New York (CNN Business)Kodak’s stock rocketed about 70% higher in premarket trading Monday after the US government reportedly found no wrongdoing in Kodak’s now-halted $765 million loan to help the company produce pharmaceutical ingredients.
US government regulators reportedly have been investigating why Kodak announced the loan on July 27, the day prior to the official announcement — the same day some executives, including Jim Continenza, Kodak’s executive chairman and CEO, received stock options.
Kodak, in a statement to CNN Business in August, said it didn’t intend to make those details public until July 28. The stock soared nearly 3,000% in the days following the loan announcement and has since fallen back to earth.
But the inspector general of the US International Development Finance Corp, which brokered the deal, found no evidence that “employees of the agency had any conflicts of interest in the plans,” according to the Wall Street Journal. The inspector general’s report also found no wrongdoing in the government’s process of administering the loan, the newspaper reported.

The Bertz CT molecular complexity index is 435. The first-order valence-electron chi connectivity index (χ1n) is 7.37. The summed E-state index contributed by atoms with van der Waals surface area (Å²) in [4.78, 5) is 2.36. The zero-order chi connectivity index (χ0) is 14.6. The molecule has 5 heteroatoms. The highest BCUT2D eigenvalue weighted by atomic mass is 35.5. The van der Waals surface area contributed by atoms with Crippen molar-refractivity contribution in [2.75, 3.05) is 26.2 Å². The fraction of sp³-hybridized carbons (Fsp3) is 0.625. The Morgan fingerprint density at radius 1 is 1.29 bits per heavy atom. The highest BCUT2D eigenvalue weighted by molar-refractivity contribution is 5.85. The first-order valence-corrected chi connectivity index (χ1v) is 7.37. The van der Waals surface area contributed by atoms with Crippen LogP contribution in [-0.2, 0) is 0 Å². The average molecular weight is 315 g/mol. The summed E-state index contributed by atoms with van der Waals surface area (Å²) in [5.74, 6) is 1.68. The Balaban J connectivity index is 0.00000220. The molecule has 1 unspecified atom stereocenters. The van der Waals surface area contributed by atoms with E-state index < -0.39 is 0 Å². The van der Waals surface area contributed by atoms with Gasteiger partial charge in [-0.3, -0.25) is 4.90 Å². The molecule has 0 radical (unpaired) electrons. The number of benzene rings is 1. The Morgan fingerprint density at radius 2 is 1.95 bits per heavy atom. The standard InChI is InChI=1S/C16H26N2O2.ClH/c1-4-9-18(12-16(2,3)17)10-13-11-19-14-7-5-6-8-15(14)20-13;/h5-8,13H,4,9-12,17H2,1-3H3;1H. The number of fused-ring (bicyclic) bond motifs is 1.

The agency or Kodak (KODK) didn’t immediately return CNN Business’ request for comment.
Kodak, the camera equipment manufacturer, attracted attention — and criticism — for the first-of-its-kind loan during the summer. It received a Defense Production Act loan from the government as part of the effort to reduce dependence on foreign drug makers for Covid-19.
The loan, however, remains on an indefinite hold pending an investigation from the Securities and Exchange Commission and other questions from lawmakers.
A report released in September also found no wrongdoing on behalf of government employees. Although the review found no signs of Kodak breaking the law, it did find the company mishandled stock options granted to its CEO in the days leading up to the loan deal being signed.
The review by the law firm Akin Gump Strauss Hauer & Feld concluded insider-trading laws were not violated, noting Kodak executives were informed by the general counsel that the application process for the loan was “at a highly uncertain stage.”
“Kodak is committed to the highest levels of governance and transparency, and it is clear from the review’s findings that we need to take action to strengthen our practices, policies, and procedures,” Kodak said in a previous statement.
Kodak traded around $33 per share following the July announcement, but has fallen to $7.53 per share as of Friday’s closing.
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